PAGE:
cancer, unlike normal tissue, continues to enlarge throughout its lifetime. 

Knowing no rules, cancer is amoral. Knowing no purpose other than to destroy life, cancer is 
immoral. A cluster of malignant cells is a disorganized autonomous mob of maladjusted adolescents, 
raging against the society from which it sprang. It is a street gang intent on mayhem If we cannot help 
its members grow up, anything we can do to arrest them, remove them from our midst, or induce their 
demise — anything that accomplishes one of those aims — is praiseworthy. 

There comes a point at which home turf is not enoughs — offshoots of the gang take wing, invade 
other communities, and, emboldened by their unresisted depredations, wreak havoc on the entire 
commonwealth of the body. But in the end, there is no victory for cancer. When it kills its victim, it 
kills itself. A cancer is born with a death wish. 

Cancer is, in every possible sense, a nonconformist. But, unlike some nonconformist individuals 
about whom there is much to admire, the nonconforming malignant cell has not a single redeeming 
feature. It does everything it can not only to disassociate itself from but even to destroy the community 
of cells that has given it life. As though to make certain that it is not confused with the conformist 
adult members of its original family, the cancer cell retains an immature and different appearance and 
even shape. This characteristic of malignant growth is called anaplasia, from the Greek term meaning 
"without form." The anaplastic cell gives birth to anaplastic offspring. 

But try as it may, only an unusual cancer is composed of cells that have changed their appearance 



completely enough to become unrecognizable as members of their own original tribe. Except in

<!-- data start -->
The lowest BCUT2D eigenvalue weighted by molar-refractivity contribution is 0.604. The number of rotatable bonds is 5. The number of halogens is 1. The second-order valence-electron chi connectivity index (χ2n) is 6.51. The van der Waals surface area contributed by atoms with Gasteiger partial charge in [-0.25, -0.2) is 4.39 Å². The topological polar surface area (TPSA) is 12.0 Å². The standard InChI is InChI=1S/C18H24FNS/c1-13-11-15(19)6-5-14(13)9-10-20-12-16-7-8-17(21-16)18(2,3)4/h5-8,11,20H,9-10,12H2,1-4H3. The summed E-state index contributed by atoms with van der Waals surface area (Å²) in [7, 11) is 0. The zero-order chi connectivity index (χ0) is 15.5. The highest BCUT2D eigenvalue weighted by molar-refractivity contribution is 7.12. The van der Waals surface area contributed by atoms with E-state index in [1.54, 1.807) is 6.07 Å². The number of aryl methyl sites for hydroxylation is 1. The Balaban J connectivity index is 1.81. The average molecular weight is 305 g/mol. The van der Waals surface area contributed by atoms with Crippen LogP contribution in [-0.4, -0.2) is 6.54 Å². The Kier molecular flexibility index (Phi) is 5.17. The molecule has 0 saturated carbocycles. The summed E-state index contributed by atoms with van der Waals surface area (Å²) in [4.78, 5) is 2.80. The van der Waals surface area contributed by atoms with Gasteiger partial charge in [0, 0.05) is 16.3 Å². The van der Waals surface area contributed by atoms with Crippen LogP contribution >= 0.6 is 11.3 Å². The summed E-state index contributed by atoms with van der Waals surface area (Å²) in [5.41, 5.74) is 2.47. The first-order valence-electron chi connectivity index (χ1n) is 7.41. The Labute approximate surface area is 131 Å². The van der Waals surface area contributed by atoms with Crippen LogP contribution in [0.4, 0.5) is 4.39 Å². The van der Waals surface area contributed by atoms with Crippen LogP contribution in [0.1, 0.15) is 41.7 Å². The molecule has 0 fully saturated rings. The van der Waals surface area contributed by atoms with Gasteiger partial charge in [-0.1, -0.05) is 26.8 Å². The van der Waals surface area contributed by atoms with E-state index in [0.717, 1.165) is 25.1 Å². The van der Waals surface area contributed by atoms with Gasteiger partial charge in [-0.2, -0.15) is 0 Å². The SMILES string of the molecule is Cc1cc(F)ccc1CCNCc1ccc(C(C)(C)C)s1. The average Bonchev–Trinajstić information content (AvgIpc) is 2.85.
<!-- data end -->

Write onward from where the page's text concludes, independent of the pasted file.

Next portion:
extreme cases, a careful look down the barrel of a microscope at a bit of the diseased tissue will 
suffice to reveal its ancestral lineage. Thus, a bowel cancer can be identified as what it is because it 
still has some characteristic features that betray its intestinal origin. Even far away from home, as 
when the bloodstream has carried its cells to the liver, the cancer's face, almost no matter the degree 
of anaplasia, will usually give it away. Even cancer, that remorseless renegade that ran away to join 
the biological equivalent of Murder, Inc., retains some dimly recognizable traits of its old family and 
its old obligations. 

The twin characteristics of autonomy and anaplasia define the modern understanding of cancer. 
Whether they are to be thought of as "ugly, deformed, and unruly" or more academically as 
"anaplastic" and "autonomous," the cells of a cancer are wicked in ways far beyond what is implied 
by the scientific connotation of the word malignant. Malevolent, in fact, says it better, because it 
bears the implication of an element of ill will. 

The deformity and ugliness of the individual cancer cell are most manifest in the irregularities of 
its distorted shape. Whereas the appearance of a normal cell in normal tissue differs hardly at all